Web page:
IAS 2.9 states that inventories shall be measured at the lower of cost and net

realizable value.
In IAS 2.28 it is stated that the cost of inventories may not be recoverable if those
inventories are damaged, if they have become wholly or partially obsolete, or if their
selling prices have declined. This seems the case here. One could say that as a result
of the use the selling prices of the towels have declined and one could even argue
that the towels have become wholly or partially obsolete.
Based on these articles one would/could say that the carrying value of the towels
must be reduced.

Question 2f
In beginning one has determine whether or not the item is an asset. For intangibles
the criteria are somewhat stricter, e.g. the definition of control is determined.
In Frw. 4.4a the definition of an asset is stated:
An asset is a resource controlled by the entity as a result of past events and from
which future economic benefits are expected to flow to the entity
As discussed in lecture and stated in Frw. 4.4 there are 4 requirements:
1. Resource
The item is a resource. Accor would rather have the item, the contract, than
not.
2. Controlled by the entity.
In IAS 38.13 the criteria for control are discussed. One of the key points is that
the entity needs to control the future economic benefits from the underlying
resources. In this question this seems to be the case. Accor controls the future
economic benefits, the cash flow from the hotel located in the building
3. Result of past events
This criteria seems to be satisfied.
4. Future benefits are expected to flow to the entity.
It seems reasonable to assume that the positive cash flows will flow to the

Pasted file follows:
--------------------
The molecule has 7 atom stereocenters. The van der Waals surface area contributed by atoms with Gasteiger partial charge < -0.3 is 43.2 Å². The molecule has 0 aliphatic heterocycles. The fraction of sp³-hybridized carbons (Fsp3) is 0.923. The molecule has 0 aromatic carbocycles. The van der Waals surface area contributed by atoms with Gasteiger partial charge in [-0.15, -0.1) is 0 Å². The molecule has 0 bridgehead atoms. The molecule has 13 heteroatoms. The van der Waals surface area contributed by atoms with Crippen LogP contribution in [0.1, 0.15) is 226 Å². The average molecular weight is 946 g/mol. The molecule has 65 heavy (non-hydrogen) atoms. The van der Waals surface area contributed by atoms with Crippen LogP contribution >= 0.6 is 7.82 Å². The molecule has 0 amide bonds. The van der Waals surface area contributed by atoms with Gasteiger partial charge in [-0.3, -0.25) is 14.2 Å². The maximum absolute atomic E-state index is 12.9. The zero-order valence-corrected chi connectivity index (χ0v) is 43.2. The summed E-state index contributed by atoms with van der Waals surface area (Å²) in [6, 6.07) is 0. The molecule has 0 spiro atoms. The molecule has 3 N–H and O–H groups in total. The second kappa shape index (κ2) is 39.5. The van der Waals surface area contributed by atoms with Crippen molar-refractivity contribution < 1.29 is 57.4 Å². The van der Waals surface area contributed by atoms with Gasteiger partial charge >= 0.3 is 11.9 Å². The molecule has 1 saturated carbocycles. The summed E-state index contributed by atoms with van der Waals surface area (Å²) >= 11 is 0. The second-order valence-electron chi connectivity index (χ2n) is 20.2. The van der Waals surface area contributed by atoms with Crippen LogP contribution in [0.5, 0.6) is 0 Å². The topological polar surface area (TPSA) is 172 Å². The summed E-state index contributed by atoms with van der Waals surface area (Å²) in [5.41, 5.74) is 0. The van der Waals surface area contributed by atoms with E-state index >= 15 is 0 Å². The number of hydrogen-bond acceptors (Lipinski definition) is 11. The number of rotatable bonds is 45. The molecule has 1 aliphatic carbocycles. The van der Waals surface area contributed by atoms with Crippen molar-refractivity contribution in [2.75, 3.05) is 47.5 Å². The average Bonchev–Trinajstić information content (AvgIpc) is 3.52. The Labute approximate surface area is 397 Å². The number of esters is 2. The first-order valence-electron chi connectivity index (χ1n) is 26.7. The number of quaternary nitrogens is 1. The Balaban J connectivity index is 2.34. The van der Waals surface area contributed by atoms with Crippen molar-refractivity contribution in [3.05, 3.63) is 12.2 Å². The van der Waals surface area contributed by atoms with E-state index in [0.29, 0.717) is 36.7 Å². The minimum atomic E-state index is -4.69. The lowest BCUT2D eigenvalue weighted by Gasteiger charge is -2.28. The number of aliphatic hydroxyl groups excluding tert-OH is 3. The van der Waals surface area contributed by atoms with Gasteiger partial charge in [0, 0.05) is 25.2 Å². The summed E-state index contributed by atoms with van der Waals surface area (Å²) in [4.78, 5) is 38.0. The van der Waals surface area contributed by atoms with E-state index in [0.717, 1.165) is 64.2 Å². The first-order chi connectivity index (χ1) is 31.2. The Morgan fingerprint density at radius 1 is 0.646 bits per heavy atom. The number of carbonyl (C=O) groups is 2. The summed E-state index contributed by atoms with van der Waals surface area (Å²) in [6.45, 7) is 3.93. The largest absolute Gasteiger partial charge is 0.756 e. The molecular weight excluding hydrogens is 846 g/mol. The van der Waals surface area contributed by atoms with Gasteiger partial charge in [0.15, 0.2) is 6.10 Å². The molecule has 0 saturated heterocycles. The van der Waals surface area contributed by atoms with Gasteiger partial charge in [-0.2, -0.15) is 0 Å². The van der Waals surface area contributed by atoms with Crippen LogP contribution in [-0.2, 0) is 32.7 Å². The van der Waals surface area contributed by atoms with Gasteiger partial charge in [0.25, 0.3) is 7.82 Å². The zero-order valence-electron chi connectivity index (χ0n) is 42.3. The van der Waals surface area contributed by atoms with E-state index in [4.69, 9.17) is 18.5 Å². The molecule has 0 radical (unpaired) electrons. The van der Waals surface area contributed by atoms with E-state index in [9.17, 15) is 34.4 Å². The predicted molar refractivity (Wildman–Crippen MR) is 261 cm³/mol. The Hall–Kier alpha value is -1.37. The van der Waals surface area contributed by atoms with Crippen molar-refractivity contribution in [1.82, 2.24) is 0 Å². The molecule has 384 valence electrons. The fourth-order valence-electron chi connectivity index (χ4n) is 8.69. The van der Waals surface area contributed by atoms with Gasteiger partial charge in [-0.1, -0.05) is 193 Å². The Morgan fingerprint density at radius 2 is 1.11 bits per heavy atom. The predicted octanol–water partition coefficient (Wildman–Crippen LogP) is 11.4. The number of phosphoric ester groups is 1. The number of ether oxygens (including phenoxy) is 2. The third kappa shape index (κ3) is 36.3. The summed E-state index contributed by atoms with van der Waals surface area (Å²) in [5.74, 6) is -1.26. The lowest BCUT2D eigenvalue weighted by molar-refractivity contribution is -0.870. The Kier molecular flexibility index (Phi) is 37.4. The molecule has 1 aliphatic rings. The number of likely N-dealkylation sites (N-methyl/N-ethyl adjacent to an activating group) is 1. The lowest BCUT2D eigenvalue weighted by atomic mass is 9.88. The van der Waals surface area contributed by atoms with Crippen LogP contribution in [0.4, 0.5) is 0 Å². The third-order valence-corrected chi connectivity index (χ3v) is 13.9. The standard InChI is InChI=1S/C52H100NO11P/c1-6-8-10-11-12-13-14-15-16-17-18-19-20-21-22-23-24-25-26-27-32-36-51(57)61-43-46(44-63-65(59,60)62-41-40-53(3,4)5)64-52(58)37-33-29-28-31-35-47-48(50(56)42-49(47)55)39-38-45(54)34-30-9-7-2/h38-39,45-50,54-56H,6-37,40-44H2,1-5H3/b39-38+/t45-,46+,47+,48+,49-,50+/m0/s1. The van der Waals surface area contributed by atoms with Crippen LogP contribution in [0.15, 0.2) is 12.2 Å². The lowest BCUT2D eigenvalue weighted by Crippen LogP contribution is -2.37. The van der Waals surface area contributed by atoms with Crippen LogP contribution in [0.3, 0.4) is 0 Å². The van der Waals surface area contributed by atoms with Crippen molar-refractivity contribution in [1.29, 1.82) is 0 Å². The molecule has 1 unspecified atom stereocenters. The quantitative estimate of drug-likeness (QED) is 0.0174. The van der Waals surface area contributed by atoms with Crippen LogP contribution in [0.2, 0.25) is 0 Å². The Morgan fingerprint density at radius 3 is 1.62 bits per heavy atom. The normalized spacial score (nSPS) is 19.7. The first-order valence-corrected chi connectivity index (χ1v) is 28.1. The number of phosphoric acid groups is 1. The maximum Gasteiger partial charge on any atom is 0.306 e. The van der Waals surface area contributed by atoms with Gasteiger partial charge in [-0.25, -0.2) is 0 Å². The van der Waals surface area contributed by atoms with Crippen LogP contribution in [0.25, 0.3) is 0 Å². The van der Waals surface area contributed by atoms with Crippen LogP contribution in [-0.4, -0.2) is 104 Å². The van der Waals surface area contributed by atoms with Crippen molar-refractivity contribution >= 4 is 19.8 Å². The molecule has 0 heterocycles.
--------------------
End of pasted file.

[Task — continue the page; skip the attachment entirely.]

entity from the hotel. Before investing in a hotel, Accor will do thorough
research as to the profitability and cash flow expectations.
Conclusion: the item seems to be an asset.
However, IAS 38.8 states an extra criterion for intangible assets: identifiable
An asset is identifiable if either:
a. The asset is separable
The contract can be sold, so the asset is separable.
b. The asset arises from contractual or legal rights, regardless of whether those
rights are transferable or seperable from the entity or from other rights and
obligations.
The item seems to meet the criteria, meaning that it is legitimate to account for it as
if it is an intangible asset.

Question 2g
In general the condition of identifiabillity is key for the decision to recognize an asset
as intangible.
The item should be separable or arising from contractual or legal rights. In the case
of the key money this condition will be relevant as well.

Other, more general, points are the point of control and the point of expected future
benefits.
In order to recognize the item as an asset, the different asset criteria should be
satisfied. In this case that means that Accor has to determine whether the asset is
expected to generate future benefits. However, the control aspect might be even
more relevant, as it might be uncertain that the company can control the future
economic benefits. It is doubtful if the company can restrict the access of others to
the benefits. Every hotel company can open a firm on that hot location.

Question 3a
It is highly unlikely that Bunzl could also recognize the internally generated customer
relationships as asset. In the lecture it was discussed that the rules for self-developed
items are stricter than those for acquired items. This is in line with IAS 38.63. This